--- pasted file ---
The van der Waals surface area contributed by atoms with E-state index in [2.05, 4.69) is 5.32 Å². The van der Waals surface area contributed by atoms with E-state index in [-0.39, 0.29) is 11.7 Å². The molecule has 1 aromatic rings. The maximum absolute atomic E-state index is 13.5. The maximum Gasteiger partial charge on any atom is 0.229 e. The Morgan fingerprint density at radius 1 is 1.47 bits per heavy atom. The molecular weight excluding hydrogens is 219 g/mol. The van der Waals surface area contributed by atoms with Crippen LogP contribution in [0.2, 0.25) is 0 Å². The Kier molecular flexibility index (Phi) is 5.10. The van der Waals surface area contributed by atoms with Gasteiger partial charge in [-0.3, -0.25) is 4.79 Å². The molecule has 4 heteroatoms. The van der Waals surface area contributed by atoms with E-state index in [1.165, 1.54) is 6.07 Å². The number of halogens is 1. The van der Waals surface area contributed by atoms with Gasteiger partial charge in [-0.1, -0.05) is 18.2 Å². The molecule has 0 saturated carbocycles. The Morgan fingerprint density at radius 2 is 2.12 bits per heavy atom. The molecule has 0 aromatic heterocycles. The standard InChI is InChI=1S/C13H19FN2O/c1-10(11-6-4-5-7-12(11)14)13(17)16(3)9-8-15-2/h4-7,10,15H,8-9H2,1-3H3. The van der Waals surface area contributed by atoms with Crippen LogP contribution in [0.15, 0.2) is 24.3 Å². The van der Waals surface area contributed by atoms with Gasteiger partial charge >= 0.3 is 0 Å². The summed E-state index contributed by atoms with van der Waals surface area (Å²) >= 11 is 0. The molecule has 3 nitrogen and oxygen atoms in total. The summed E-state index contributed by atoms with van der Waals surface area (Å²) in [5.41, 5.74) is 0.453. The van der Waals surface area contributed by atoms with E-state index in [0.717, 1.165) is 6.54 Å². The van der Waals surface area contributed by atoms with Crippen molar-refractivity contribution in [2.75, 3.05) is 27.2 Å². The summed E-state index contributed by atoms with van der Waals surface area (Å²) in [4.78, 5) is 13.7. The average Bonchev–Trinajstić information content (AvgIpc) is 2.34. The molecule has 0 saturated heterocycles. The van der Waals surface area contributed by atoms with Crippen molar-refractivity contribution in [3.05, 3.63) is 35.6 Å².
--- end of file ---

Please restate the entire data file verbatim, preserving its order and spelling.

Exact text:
The van der Waals surface area contributed by atoms with E-state index in [2.05, 4.69) is 5.32 Å². The van der Waals surface area contributed by atoms with E-state index in [-0.39, 0.29) is 11.7 Å². The molecule has 1 aromatic rings. The maximum absolute atomic E-state index is 13.5. The maximum Gasteiger partial charge on any atom is 0.229 e. The Morgan fingerprint density at radius 1 is 1.47 bits per heavy atom. The molecular weight excluding hydrogens is 219 g/mol. The van der Waals surface area contributed by atoms with Crippen LogP contribution in [0.2, 0.25) is 0 Å². The Kier molecular flexibility index (Phi) is 5.10. The van der Waals surface area contributed by atoms with Gasteiger partial charge in [-0.3, -0.25) is 4.79 Å². The molecule has 4 heteroatoms. The van der Waals surface area contributed by atoms with E-state index in [1.165, 1.54) is 6.07 Å². The number of halogens is 1. The van der Waals surface area contributed by atoms with Gasteiger partial charge in [-0.1, -0.05) is 18.2 Å². The molecule has 0 saturated carbocycles. The Morgan fingerprint density at radius 2 is 2.12 bits per heavy atom. The molecule has 0 aromatic heterocycles. The standard InChI is InChI=1S/C13H19FN2O/c1-10(11-6-4-5-7-12(11)14)13(17)16(3)9-8-15-2/h4-7,10,15H,8-9H2,1-3H3. The van der Waals surface area contributed by atoms with Crippen LogP contribution in [0.15, 0.2) is 24.3 Å². The van der Waals surface area contributed by atoms with Gasteiger partial charge >= 0.3 is 0 Å². The summed E-state index contributed by atoms with van der Waals surface area (Å²) >= 11 is 0. The molecule has 3 nitrogen and oxygen atoms in total. The summed E-state index contributed by atoms with van der Waals surface area (Å²) in [5.41, 5.74) is 0.453. The van der Waals surface area contributed by atoms with E-state index in [0.717, 1.165) is 6.54 Å². The van der Waals surface area contributed by atoms with Crippen molar-refractivity contribution in [2.75, 3.05) is 27.2 Å². The summed E-state index contributed by atoms with van der Waals surface area (Å²) in [4.78, 5) is 13.7. The average Bonchev–Trinajstić information content (AvgIpc) is 2.34. The molecule has 0 saturated heterocycles. The van der Waals surface area contributed by atoms with Crippen molar-refractivity contribution in [3.05, 3.63) is 35.6 Å².